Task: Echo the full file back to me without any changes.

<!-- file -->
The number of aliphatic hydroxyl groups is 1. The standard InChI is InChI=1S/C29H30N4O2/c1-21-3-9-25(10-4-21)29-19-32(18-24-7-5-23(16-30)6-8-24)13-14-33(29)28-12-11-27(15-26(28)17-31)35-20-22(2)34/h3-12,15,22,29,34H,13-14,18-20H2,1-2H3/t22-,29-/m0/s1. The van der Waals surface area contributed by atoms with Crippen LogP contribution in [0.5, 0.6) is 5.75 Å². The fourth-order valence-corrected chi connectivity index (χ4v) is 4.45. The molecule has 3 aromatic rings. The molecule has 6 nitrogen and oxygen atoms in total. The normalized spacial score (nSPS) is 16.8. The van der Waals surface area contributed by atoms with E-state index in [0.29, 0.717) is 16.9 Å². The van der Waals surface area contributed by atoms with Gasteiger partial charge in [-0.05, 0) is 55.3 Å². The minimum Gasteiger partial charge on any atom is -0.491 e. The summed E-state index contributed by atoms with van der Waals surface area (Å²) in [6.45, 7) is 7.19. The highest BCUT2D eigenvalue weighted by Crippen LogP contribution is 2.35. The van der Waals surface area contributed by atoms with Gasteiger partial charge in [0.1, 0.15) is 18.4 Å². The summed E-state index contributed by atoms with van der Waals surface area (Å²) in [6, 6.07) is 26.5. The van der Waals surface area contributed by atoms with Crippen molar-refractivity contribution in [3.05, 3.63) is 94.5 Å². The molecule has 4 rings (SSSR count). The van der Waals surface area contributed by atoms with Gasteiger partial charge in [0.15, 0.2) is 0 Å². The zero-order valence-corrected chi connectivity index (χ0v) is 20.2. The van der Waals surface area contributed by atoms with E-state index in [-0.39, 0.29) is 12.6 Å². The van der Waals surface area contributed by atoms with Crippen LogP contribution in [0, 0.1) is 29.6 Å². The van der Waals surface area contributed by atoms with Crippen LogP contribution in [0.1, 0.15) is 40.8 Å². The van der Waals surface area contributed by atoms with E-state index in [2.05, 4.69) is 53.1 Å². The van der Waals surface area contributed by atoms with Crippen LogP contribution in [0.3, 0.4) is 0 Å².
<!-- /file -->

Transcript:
The number of aliphatic hydroxyl groups is 1. The standard InChI is InChI=1S/C29H30N4O2/c1-21-3-9-25(10-4-21)29-19-32(18-24-7-5-23(16-30)6-8-24)13-14-33(29)28-12-11-27(15-26(28)17-31)35-20-22(2)34/h3-12,15,22,29,34H,13-14,18-20H2,1-2H3/t22-,29-/m0/s1. The van der Waals surface area contributed by atoms with Crippen LogP contribution in [0.5, 0.6) is 5.75 Å². The fourth-order valence-corrected chi connectivity index (χ4v) is 4.45. The molecule has 3 aromatic rings. The molecule has 6 nitrogen and oxygen atoms in total. The normalized spacial score (nSPS) is 16.8. The van der Waals surface area contributed by atoms with E-state index in [0.29, 0.717) is 16.9 Å². The van der Waals surface area contributed by atoms with Gasteiger partial charge in [-0.05, 0) is 55.3 Å². The minimum Gasteiger partial charge on any atom is -0.491 e. The summed E-state index contributed by atoms with van der Waals surface area (Å²) in [6.45, 7) is 7.19. The highest BCUT2D eigenvalue weighted by Crippen LogP contribution is 2.35. The van der Waals surface area contributed by atoms with Gasteiger partial charge in [0.1, 0.15) is 18.4 Å². The summed E-state index contributed by atoms with van der Waals surface area (Å²) in [6, 6.07) is 26.5. The van der Waals surface area contributed by atoms with Crippen molar-refractivity contribution in [3.05, 3.63) is 94.5 Å². The molecule has 4 rings (SSSR count). The van der Waals surface area contributed by atoms with Gasteiger partial charge in [0.15, 0.2) is 0 Å². The zero-order valence-corrected chi connectivity index (χ0v) is 20.2. The van der Waals surface area contributed by atoms with E-state index in [-0.39, 0.29) is 12.6 Å². The van der Waals surface area contributed by atoms with Crippen LogP contribution in [0, 0.1) is 29.6 Å². The van der Waals surface area contributed by atoms with Crippen LogP contribution in [0.1, 0.15) is 40.8 Å². The van der Waals surface area contributed by atoms with E-state index in [2.05, 4.69) is 53.1 Å². The van der Waals surface area contributed by atoms with Crippen LogP contribution in [0.3, 0.4) is 0 Å².